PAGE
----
Life-threatening bacteraemia in HIV-1 seropositive adults admitted to hospital in Nairobi, Kenya.
Gilks CF., Brindle RJ., Otieno LS., Simani PM., Newnham RS., Bhatt SM., Lule GN., Okelo GB., Watkins WM., Waiyaki PG.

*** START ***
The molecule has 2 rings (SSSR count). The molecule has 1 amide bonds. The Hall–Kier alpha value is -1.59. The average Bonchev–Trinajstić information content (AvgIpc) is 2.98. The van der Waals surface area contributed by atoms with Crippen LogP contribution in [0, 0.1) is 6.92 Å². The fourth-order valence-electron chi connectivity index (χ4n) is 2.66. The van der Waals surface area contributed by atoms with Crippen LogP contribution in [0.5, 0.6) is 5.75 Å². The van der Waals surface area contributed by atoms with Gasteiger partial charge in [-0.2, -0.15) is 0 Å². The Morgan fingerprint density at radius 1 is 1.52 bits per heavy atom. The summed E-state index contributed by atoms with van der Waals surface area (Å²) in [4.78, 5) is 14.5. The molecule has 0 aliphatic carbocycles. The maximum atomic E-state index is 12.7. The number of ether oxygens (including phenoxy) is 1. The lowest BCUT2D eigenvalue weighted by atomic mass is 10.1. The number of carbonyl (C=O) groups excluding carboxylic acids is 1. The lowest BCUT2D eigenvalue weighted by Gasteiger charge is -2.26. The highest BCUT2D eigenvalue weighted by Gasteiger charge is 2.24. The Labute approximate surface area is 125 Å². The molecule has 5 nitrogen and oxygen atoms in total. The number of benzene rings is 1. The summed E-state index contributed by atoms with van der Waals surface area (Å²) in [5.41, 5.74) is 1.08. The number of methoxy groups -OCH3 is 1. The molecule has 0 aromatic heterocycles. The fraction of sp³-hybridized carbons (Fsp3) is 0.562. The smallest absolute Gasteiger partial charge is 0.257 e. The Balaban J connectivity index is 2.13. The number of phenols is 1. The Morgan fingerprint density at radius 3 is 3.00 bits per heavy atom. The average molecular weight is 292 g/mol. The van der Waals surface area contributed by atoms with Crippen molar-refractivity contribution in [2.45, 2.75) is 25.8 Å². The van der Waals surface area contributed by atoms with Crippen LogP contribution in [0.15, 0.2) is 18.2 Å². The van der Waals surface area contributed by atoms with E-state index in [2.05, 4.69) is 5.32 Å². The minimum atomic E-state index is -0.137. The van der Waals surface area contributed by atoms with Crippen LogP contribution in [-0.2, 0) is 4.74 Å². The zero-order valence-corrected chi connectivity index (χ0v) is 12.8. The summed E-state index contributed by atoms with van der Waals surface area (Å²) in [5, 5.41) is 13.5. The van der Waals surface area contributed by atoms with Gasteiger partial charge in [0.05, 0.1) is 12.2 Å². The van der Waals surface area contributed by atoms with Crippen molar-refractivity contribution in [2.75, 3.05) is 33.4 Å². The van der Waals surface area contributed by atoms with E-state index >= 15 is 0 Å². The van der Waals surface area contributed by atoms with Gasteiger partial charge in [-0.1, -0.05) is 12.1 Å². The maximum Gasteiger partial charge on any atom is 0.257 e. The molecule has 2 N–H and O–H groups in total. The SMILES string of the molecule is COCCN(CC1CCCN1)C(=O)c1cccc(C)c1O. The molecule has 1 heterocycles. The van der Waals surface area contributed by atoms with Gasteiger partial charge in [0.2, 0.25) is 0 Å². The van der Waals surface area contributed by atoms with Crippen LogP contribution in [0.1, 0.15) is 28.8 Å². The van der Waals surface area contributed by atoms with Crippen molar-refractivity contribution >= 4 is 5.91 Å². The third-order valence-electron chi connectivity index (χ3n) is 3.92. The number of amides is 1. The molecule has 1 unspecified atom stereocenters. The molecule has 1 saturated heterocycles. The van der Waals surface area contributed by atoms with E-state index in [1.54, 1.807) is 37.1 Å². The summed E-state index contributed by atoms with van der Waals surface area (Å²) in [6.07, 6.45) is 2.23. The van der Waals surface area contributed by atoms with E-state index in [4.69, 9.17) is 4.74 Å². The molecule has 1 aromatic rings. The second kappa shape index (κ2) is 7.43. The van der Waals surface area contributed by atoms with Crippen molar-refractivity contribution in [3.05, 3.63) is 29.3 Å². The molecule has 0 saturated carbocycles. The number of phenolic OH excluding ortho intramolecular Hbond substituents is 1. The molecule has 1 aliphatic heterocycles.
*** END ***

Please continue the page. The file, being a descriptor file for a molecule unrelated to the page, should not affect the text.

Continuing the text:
During 6 months, 506 consecutive adult emergency admissions to hospital in Nairobi were enrolled in a study of bacteraemia and HIV infection. 19% were HIV-1 antibody positive. Significantly more HIV-seropositive than seronegative patients had bacteraemia (26% vs 6%). The predominant organisms isolated from the seropositive patients were Salmonella typhimurium and Streptococcus pneumoniae. Mortality was higher in the seropositive than in the seronegative bacteraemic patients. The findings suggest that non-opportunistic bacteria are important causes of morbidity and mortality in HIV-infected individuals in Africa.